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Health Concerns

ARCHIVED - Quitting and Pregnancy

Warning This content was archived on June 24 2013.

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Order your guide to becoming a non-smoker

The sooner you quit, the better for your baby

When chemicals like carbon monoxide from cigarette smoke get into your baby's blood, they can cause harm and hinder growth. Women who stop smoking before pregnancy or early in their pregnancy reduce their chances of having a low birth weight baby.

Quitting smoking early in your pregnancy helps increase the amount of oxygen your baby gets -- it happens after just one day of not smoking -- and increases the chances that their lungs will function normally. Quitting can also reduce the chances of stillbirth, sudden early infant death syndrome and also improves the health of the mother. You will have more energy and you will feel good about what you have done for yourself and your child.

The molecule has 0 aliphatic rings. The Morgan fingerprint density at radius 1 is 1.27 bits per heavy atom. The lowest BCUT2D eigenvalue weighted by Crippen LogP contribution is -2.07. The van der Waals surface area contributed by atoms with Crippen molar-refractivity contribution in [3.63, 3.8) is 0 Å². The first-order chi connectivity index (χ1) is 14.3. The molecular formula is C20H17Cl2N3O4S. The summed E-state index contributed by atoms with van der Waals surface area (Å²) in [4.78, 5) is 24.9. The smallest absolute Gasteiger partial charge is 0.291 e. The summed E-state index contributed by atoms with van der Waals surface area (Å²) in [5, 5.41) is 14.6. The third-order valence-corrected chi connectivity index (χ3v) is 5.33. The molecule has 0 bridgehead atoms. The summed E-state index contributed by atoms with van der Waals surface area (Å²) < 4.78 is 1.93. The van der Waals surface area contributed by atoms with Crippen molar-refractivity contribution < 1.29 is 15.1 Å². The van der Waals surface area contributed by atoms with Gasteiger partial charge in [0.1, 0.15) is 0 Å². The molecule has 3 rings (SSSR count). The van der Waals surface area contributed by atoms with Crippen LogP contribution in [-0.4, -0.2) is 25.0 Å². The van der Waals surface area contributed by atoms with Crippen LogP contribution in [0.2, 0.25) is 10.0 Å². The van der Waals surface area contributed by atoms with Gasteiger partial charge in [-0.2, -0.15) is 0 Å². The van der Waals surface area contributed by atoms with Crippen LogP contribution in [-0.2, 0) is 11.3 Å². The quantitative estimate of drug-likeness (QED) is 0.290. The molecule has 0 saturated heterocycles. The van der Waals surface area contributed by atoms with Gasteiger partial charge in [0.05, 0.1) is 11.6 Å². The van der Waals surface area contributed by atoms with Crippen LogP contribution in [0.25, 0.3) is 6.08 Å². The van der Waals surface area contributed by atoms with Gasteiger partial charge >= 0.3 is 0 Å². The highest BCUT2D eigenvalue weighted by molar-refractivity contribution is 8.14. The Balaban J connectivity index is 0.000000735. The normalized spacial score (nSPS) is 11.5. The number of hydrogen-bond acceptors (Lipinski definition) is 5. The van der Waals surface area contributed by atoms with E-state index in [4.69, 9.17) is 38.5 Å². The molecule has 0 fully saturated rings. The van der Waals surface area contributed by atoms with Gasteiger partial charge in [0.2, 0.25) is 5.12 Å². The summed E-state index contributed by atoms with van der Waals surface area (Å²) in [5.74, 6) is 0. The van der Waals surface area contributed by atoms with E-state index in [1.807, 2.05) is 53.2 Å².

Babies of smokers are more likely to suffer from asthma and other respiratory infections than those of non-smokers. If you stay smokefree, your child will get fewer chest colds, coughs and ear infections, wheeze less and be more unlikely to become a smoker!

Talk it over with your doctor

patch

If you are pregnant or breast feeding, you should talk to your doctor about what types of quit methods are best for you, especially if you are considering using the nicotine patch, gum or bupropion.

Second-hand smoke works quickly too

Be careful to avoid smoky environments both in your own home and elsewhere. Tests show that within a matter of seconds after a pregnant woman breathes in second-hand tobacco smoke, it begins to affect her unborn baby. For example, at a certain age, unborn babies begin to "practice" the skills they will need to breathe later on. Muscles in their chests normally go through rhythmic contractions. But within seconds of being exposed to environmental tobacco smoke, these contractions can suddenly stop for hours at a time.